Todd wasn’t exactly sure why the nickname Tom-Tom bothered his friend so much, but he was at least sensitive enough to realize that it was the nickname. “You get your ass back out there and beat this guy, or am I gonna have to fight him for you?”
Tomas smiled feebly. “Fat chance you’d have! You just barely beat the other guy!”
Todd was pleased that Tomas was getting back a little spunk. “Oh, yeah? Wanna make a little wager? Five bucks says I beat my guy worse than you will yours!”
Tomas had his eyes closed, and he seemed to be praying. He opened them again, and laughed. “You’re on!” He shook himself all over.
Todd took a few steps toward the crowd and yelled, “His name is Nuke!”
The rest of the guys on the team jumped up and started chanting, “Nuke! Nuke! Nuke! Nuke!” Once again, the crowd picked it up, and within seconds the place was roaring again.
Tomas didn’t fight very well. When he had first heard the Tom-Tom cheers, his anger had surged, and adrenaline had flooded his system. But he had then been inactive for several minutes, and now he was coming down from the adrenaline high. He was slow and sluggish, and he didn’t seem to be thinking very well, either. He was outscored badly in the first round.
The coach was worried, and didn’t want to see him get hurt, so he told Tomas he was going to forfeit the match, letting the University of Minnesota win by a technical knockout. That would make the score sixteen to fifteen in favor of Minnesota, and U.C.’s inexperienced heavyweight would have to beat last year’s National Collegiate Athletic Association champ for U.C. to win. The coach was willing to lose the match to keep Tomas safe. But Tomas wasn’t ready to give in just yet.
“Coach, I’m OK now. You gotta let me go!” he pleaded. Since he didn’t appear to be too badly hurt so far, the coach relented.
“OK, Nuke. But if you don’t fight better’n you did before, I’m stoppin’ the fight, got me?” Tomas nodded his head, stuck his mouthpiece back in, and answered the bell.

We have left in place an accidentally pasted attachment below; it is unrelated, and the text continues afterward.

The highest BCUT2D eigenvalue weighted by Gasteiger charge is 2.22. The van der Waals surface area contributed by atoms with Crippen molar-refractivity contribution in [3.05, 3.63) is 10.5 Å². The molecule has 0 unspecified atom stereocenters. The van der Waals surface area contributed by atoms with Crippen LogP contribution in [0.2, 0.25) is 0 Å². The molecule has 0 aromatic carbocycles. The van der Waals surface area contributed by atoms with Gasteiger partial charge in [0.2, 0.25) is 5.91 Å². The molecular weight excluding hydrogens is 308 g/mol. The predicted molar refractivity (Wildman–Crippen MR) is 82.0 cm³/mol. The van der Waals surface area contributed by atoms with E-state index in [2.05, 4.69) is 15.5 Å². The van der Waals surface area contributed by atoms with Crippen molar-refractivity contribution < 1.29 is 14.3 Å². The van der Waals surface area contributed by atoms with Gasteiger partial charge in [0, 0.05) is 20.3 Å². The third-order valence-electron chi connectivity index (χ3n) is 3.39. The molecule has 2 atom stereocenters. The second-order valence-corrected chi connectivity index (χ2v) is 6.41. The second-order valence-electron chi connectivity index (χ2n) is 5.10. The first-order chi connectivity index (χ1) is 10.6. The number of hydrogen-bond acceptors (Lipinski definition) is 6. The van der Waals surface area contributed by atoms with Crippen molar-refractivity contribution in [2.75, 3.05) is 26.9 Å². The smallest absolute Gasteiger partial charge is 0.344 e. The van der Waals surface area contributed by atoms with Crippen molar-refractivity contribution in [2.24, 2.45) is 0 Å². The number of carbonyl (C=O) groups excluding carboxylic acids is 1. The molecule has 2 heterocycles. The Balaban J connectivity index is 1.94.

And this round he did better. He started off slowly, but his speed returned to him, and his defense got better. About a minute into the round he landed a punch, and then another, and he unloosed a flurry, driving the other into constant defense and retreat. When they reached the corner, his opponent grabbed him, and the referee broke the clinch, leading them back to the center of the ring. Before Tomas could attack again, the bell sounded. Tomas had won that round, but he was still far behind.
When the third round started, Tomas slipped on a wet spot on the canvas, and while he was recovering his balance, he left himself open. His opponent, no slouch, stepped in and hit him with a left-right combination that whirled Tomas around and knocked him down. He was back up in an instant, but the referee stood over him for the mandatory standing eight count. It had been a lucky knockdown, but it all but sealed the victory for the Minnesota fighter.
Or, at least, some people in the crowd thought so, and they were very vocal in their disappointment.
“Hey, Tom-Tom, you coward!”
“Hey, Tonto, you’re a loser!”
Those were just two of the loud, ignorant comments, though there were a variety of other, unrepeatable pejoratives.
Todd got off the bench and walked to the edge of the stands, trying to see who it was that was spewing those words. It wasn’t students, he was relieved to see, but a bunch of older men, none of whom looked too savory.
“What you looking at, kid?” one of them yelled at him. He just looked back, silently. “G’wan back to your bench before I come down there and mess you up!” Todd didn’t say anything, but he raised his hand slightly and waved the loudmouth to come ahead. The loudmouth and his friends looked at the crowd around them and thought better of starting something just then, going back to yelling at the match. They were clearly hoping that Tomas would lose.
Tomas had heard some of the ignorant remarks, and once again his anger was rising. With his hands raised high, he began stalking his opponent. He didn’t even try to defend himself, and he got hit three or four times, but he didn’t even flinch, as he just continued relentlessly moving forward. Knowing he had the fight won, the Minnesota fighter was just trying to cover up for the last thirty seconds. But Tomas didn’t let him.
Ignoring the other’s attempts at defense, he punched with precision, power, and a savage anger that no one had ever seen in him before. Two savage body blows forced the Minnesota fighter to drop his guard to protect his body, and Tomas was waiting for that moment. A hard right cross, as devastating a punch as any fight fan had ever seen, caught him on the right cheek and knocked him back into the ropes. The ropes bounced him back into the ring, but he was stunned and unable to get his guard back up, and a left jab to the point of his chin finished him off. He was counted out, and only a couple of seconds later the bell sounded to end the fight.
Tomas had won — and by a knockout. That put U.C. so far ahead that the results of the last bout wouldn’t matter.